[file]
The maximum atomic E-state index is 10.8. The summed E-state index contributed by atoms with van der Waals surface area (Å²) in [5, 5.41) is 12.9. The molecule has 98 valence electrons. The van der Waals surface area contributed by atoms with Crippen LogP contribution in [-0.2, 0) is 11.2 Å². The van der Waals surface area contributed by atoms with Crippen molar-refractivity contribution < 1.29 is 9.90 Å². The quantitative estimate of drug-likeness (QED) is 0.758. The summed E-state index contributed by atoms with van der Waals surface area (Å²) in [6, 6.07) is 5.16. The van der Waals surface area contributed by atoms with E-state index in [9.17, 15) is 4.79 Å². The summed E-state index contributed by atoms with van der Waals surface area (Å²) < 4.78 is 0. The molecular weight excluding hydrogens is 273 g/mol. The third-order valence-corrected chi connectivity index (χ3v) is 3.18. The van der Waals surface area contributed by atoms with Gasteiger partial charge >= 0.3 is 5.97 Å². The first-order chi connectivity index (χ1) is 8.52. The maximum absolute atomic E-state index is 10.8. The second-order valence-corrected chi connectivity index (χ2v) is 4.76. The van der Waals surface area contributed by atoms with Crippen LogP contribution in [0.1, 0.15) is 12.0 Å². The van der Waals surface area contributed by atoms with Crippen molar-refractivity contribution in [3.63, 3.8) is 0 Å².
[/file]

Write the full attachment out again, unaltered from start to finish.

The maximum atomic E-state index is 10.8. The summed E-state index contributed by atoms with van der Waals surface area (Å²) in [5, 5.41) is 12.9. The molecule has 98 valence electrons. The van der Waals surface area contributed by atoms with Crippen LogP contribution in [-0.2, 0) is 11.2 Å². The van der Waals surface area contributed by atoms with Crippen molar-refractivity contribution < 1.29 is 9.90 Å². The quantitative estimate of drug-likeness (QED) is 0.758. The summed E-state index contributed by atoms with van der Waals surface area (Å²) in [6, 6.07) is 5.16. The van der Waals surface area contributed by atoms with E-state index in [9.17, 15) is 4.79 Å². The summed E-state index contributed by atoms with van der Waals surface area (Å²) < 4.78 is 0. The molecular weight excluding hydrogens is 273 g/mol. The third-order valence-corrected chi connectivity index (χ3v) is 3.18. The van der Waals surface area contributed by atoms with Gasteiger partial charge >= 0.3 is 5.97 Å². The first-order chi connectivity index (χ1) is 8.52. The maximum absolute atomic E-state index is 10.8. The second-order valence-corrected chi connectivity index (χ2v) is 4.76. The van der Waals surface area contributed by atoms with Crippen LogP contribution in [0.1, 0.15) is 12.0 Å². The van der Waals surface area contributed by atoms with Crippen molar-refractivity contribution in [3.63, 3.8) is 0 Å².